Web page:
The Gates Foundation’s thousands of grantees told the foundation it’s not easy to work with in a survey, the foundation’s CEO, Jeff Raikes, reported in a letter yesterday.
The foundation did receive good marks on improving “knowledge, policy, and practice” in its funding areas. But pretty much everything else was bleak — and even bleaker than the average response that the group administering the survey, the Center for Effective Philanthropy, usually sees.
Many of our grantee partners said we are not clear about our goals and strategies, and they think we don’t understand their goals and strategies.
They are confused by our decision-making and grantmaking processes.
Because of staff turnovers, many of our grantee partners have had to manage multiple Program Officer transitions during the course of their grant, which creates more work.
Finally, they say we are inconsistent in our communications, and often unresponsive.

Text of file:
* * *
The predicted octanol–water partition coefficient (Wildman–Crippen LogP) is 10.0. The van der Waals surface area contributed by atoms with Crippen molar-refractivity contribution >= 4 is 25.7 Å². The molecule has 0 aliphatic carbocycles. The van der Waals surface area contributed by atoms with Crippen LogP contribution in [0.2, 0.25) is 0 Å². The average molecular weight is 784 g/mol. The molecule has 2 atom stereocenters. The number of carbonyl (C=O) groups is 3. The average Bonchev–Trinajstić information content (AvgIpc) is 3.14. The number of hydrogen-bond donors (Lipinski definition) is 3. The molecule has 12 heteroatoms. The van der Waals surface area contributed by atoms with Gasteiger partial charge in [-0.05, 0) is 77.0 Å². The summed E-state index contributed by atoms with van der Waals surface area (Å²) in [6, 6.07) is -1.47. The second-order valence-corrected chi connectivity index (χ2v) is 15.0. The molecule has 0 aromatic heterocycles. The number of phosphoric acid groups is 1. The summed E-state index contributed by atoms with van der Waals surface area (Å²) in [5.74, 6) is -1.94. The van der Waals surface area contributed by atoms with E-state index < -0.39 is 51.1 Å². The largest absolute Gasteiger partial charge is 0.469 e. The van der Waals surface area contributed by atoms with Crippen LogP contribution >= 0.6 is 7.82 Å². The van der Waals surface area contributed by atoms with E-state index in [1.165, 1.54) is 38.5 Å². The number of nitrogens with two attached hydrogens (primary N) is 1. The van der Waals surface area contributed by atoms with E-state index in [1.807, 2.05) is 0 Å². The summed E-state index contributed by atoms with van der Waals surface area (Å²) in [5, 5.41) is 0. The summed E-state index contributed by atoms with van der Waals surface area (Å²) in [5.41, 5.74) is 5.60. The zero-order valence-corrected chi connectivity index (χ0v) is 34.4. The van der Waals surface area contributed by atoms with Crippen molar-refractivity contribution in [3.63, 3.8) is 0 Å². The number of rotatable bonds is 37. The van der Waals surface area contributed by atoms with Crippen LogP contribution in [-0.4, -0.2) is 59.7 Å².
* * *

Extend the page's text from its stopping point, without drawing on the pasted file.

Raikes also said the foundation plans to make changes in response to the feedback, which came from about two-thirds of more than a thousand grantees.
I don’t need to remind our readers that the Gates Foundation is a ginormous giver to education causes, investing more than $4 billion in the last decade. Anecdotal reports suggest the foundation is also one of the major producers of grumbling nonprofit heads and development directors, which may or may not be correlated.
Two years ago, I wrote about the foundation’s decision to rethink its education giving strategy, shifting from small schools to teaching quality.